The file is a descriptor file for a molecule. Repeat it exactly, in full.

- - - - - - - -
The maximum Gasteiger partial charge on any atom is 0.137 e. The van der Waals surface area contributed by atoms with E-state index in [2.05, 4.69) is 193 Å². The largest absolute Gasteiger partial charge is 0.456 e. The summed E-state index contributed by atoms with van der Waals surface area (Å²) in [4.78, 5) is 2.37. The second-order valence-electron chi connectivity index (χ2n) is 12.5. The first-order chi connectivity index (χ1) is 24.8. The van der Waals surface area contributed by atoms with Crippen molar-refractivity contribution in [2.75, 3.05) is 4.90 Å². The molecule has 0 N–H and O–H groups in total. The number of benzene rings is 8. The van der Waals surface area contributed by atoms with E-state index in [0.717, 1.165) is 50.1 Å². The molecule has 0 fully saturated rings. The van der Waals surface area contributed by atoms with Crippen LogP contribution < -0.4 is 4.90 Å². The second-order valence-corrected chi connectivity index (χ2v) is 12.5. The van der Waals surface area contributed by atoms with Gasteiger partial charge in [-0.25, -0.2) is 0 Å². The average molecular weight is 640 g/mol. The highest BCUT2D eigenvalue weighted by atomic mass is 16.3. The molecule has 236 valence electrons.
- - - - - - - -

The maximum Gasteiger partial charge on any atom is 0.137 e. The van der Waals surface area contributed by atoms with E-state index in [2.05, 4.69) is 193 Å². The largest absolute Gasteiger partial charge is 0.456 e. The summed E-state index contributed by atoms with van der Waals surface area (Å²) in [4.78, 5) is 2.37. The second-order valence-electron chi connectivity index (χ2n) is 12.5. The first-order chi connectivity index (χ1) is 24.8. The van der Waals surface area contributed by atoms with Crippen molar-refractivity contribution in [2.75, 3.05) is 4.90 Å². The molecule has 0 N–H and O–H groups in total. The number of benzene rings is 8. The van der Waals surface area contributed by atoms with E-state index in [0.717, 1.165) is 50.1 Å². The molecule has 0 fully saturated rings. The van der Waals surface area contributed by atoms with Crippen LogP contribution < -0.4 is 4.90 Å². The second-order valence-corrected chi connectivity index (χ2v) is 12.5. The van der Waals surface area contributed by atoms with Gasteiger partial charge in [-0.25, -0.2) is 0 Å². The average molecular weight is 640 g/mol. The highest BCUT2D eigenvalue weighted by atomic mass is 16.3. The molecule has 236 valence electrons.